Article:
By Ted AYALA
Glendale City Council voted Tuesday night to pledge its support to a resolution put forward by the United States Conference of Mayors (USCM) to eradicate bullying from their respective communities.
The resolution comes as bullying has become a hot button issue across the country in recent years, with the issue garnering increased attention after a spate of high profile suicides.
Bullying today has slipped beyond the boundaries of the schoolyard, now taking place online as well. Victims have been tormented via social media, as well as by online blackmail.
Glendale itself has been rocked by the problem.
Mayor Zareh Sinanyan referenced the suicide in 2012 of a 15-year-old freshman at Crescenta Valley High School as a symptom of the bullying problem. The student jumped to his death from the third-story of a building facing the school’s quad area. Investigators initially declared that bullying was not a factor in that student’s suicide. A lawsuit by the student’s family filed against the Glendale Unified School District, though, alleged that their son was a target of bullies and that the district didn’t do enough to protect him.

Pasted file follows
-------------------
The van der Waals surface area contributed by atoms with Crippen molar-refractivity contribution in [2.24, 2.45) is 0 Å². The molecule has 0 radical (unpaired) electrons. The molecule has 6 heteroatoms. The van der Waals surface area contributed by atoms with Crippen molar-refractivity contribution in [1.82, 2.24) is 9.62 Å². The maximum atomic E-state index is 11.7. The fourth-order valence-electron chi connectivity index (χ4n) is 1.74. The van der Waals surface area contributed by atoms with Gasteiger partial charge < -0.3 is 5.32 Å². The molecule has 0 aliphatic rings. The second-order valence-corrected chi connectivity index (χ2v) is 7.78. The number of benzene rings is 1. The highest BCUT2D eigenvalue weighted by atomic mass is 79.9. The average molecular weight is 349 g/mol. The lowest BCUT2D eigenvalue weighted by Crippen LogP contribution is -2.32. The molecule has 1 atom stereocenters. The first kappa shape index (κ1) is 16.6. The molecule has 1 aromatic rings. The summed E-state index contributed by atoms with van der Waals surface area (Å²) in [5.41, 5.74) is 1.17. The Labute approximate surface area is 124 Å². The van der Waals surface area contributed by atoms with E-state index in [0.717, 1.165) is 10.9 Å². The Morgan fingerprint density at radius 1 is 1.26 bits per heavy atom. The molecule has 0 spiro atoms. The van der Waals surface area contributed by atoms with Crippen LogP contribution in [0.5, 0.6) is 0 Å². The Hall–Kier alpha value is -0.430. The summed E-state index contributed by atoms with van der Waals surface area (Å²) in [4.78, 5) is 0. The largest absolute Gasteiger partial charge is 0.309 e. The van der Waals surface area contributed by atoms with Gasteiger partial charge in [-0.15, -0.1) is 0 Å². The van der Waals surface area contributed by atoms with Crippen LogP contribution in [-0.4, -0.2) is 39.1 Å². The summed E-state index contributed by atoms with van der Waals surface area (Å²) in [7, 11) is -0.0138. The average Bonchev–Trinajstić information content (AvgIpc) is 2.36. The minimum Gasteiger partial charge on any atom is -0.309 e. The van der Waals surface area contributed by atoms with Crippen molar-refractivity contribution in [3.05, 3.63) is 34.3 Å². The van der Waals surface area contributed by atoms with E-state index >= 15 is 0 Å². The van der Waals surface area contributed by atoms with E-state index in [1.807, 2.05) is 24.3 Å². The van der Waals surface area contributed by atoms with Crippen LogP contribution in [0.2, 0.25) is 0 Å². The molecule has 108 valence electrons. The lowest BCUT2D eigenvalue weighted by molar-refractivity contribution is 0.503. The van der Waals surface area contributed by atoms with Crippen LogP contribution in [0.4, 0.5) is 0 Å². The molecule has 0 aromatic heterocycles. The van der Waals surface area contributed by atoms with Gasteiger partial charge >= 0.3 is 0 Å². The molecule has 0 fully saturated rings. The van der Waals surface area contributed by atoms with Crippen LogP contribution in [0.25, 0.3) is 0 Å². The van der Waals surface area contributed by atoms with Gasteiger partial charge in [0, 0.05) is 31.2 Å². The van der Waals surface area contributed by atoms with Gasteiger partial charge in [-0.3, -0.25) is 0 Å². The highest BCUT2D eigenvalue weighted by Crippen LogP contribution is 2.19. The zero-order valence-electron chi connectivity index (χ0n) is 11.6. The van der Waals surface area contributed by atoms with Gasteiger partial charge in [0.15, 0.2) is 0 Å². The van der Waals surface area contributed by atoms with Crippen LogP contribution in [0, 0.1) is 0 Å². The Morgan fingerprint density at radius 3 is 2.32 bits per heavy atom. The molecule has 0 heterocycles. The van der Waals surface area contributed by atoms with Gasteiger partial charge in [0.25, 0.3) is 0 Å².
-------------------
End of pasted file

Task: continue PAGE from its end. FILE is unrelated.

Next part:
Another similar suicide occurred in 2013 with a 17-year-old student at La Cañada High School.
“I think all of us have come into some contact with bullying,” he said. “It seems like time changes, but bullying doesn’t go away. We should all do our part to eradicate it.”
The USCM is an organization representing the mayors of cities whose populations consist of at least 30,000 people. It was founded in the depths of the Great Depression in the 1930s to assist cities that were submerged in the problems of mass unemployment.
Tom Cochran is its current CEO.